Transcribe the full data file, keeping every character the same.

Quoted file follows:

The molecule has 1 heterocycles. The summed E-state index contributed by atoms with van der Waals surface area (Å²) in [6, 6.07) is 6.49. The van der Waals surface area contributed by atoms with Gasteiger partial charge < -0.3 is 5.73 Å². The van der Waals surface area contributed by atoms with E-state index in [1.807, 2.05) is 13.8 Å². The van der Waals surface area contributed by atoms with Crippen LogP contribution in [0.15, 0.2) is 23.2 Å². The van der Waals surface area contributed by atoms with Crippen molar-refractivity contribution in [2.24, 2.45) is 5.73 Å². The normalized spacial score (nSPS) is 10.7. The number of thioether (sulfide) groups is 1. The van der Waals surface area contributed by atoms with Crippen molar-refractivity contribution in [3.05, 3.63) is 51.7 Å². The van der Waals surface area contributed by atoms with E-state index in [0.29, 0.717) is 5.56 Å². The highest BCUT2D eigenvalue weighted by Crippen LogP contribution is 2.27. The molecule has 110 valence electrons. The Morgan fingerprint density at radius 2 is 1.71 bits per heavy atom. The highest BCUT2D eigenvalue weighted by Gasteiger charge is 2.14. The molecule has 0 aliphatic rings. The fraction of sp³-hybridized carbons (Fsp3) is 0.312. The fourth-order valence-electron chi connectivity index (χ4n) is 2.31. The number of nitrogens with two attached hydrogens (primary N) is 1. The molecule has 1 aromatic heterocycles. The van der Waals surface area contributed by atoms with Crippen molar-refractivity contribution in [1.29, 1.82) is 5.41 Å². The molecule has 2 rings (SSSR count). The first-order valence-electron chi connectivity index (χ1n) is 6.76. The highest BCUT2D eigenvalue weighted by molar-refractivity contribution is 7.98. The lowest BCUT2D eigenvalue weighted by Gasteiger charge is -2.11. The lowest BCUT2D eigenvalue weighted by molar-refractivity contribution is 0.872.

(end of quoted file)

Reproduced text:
The molecule has 1 heterocycles. The summed E-state index contributed by atoms with van der Waals surface area (Å²) in [6, 6.07) is 6.49. The van der Waals surface area contributed by atoms with Gasteiger partial charge < -0.3 is 5.73 Å². The van der Waals surface area contributed by atoms with E-state index in [1.807, 2.05) is 13.8 Å². The van der Waals surface area contributed by atoms with Crippen LogP contribution in [0.15, 0.2) is 23.2 Å². The van der Waals surface area contributed by atoms with Crippen molar-refractivity contribution in [2.24, 2.45) is 5.73 Å². The normalized spacial score (nSPS) is 10.7. The number of thioether (sulfide) groups is 1. The van der Waals surface area contributed by atoms with Crippen molar-refractivity contribution in [3.05, 3.63) is 51.7 Å². The van der Waals surface area contributed by atoms with E-state index in [0.29, 0.717) is 5.56 Å². The highest BCUT2D eigenvalue weighted by Crippen LogP contribution is 2.27. The molecule has 110 valence electrons. The Morgan fingerprint density at radius 2 is 1.71 bits per heavy atom. The highest BCUT2D eigenvalue weighted by Gasteiger charge is 2.14. The molecule has 0 aliphatic rings. The fraction of sp³-hybridized carbons (Fsp3) is 0.312. The fourth-order valence-electron chi connectivity index (χ4n) is 2.31. The number of nitrogens with two attached hydrogens (primary N) is 1. The molecule has 1 aromatic heterocycles. The van der Waals surface area contributed by atoms with Crippen molar-refractivity contribution in [1.29, 1.82) is 5.41 Å². The molecule has 2 rings (SSSR count). The first-order valence-electron chi connectivity index (χ1n) is 6.76. The highest BCUT2D eigenvalue weighted by molar-refractivity contribution is 7.98. The lowest BCUT2D eigenvalue weighted by Gasteiger charge is -2.11. The lowest BCUT2D eigenvalue weighted by molar-refractivity contribution is 0.872.